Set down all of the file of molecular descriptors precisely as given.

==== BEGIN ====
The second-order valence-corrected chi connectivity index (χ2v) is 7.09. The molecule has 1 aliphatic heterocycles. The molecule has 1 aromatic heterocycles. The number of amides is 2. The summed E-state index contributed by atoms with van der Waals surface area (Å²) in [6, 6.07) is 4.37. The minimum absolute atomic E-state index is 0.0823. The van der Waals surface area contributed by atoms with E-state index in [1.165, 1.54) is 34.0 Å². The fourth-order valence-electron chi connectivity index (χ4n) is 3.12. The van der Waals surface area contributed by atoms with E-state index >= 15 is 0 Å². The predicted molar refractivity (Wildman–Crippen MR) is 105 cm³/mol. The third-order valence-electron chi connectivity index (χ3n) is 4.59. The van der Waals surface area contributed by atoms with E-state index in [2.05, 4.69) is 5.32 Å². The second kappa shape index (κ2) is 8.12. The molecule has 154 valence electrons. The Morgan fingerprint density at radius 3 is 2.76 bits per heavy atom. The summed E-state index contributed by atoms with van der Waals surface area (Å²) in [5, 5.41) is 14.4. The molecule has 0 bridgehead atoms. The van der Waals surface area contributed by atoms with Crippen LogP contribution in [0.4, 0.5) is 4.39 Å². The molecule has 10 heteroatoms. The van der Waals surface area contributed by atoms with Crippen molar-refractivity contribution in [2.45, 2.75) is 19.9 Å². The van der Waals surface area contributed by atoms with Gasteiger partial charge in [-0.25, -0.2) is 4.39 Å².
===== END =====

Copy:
The second-order valence-corrected chi connectivity index (χ2v) is 7.09. The molecule has 1 aliphatic heterocycles. The molecule has 1 aromatic heterocycles. The number of amides is 2. The summed E-state index contributed by atoms with van der Waals surface area (Å²) in [6, 6.07) is 4.37. The minimum absolute atomic E-state index is 0.0823. The van der Waals surface area contributed by atoms with E-state index in [1.165, 1.54) is 34.0 Å². The fourth-order valence-electron chi connectivity index (χ4n) is 3.12. The van der Waals surface area contributed by atoms with E-state index >= 15 is 0 Å². The predicted molar refractivity (Wildman–Crippen MR) is 105 cm³/mol. The third-order valence-electron chi connectivity index (χ3n) is 4.59. The van der Waals surface area contributed by atoms with E-state index in [2.05, 4.69) is 5.32 Å². The second kappa shape index (κ2) is 8.12. The molecule has 154 valence electrons. The Morgan fingerprint density at radius 3 is 2.76 bits per heavy atom. The summed E-state index contributed by atoms with van der Waals surface area (Å²) in [5, 5.41) is 14.4. The molecule has 0 bridgehead atoms. The van der Waals surface area contributed by atoms with Crippen LogP contribution in [0.4, 0.5) is 4.39 Å². The molecule has 10 heteroatoms. The van der Waals surface area contributed by atoms with Crippen molar-refractivity contribution in [2.45, 2.75) is 19.9 Å². The van der Waals surface area contributed by atoms with Gasteiger partial charge in [-0.25, -0.2) is 4.39 Å².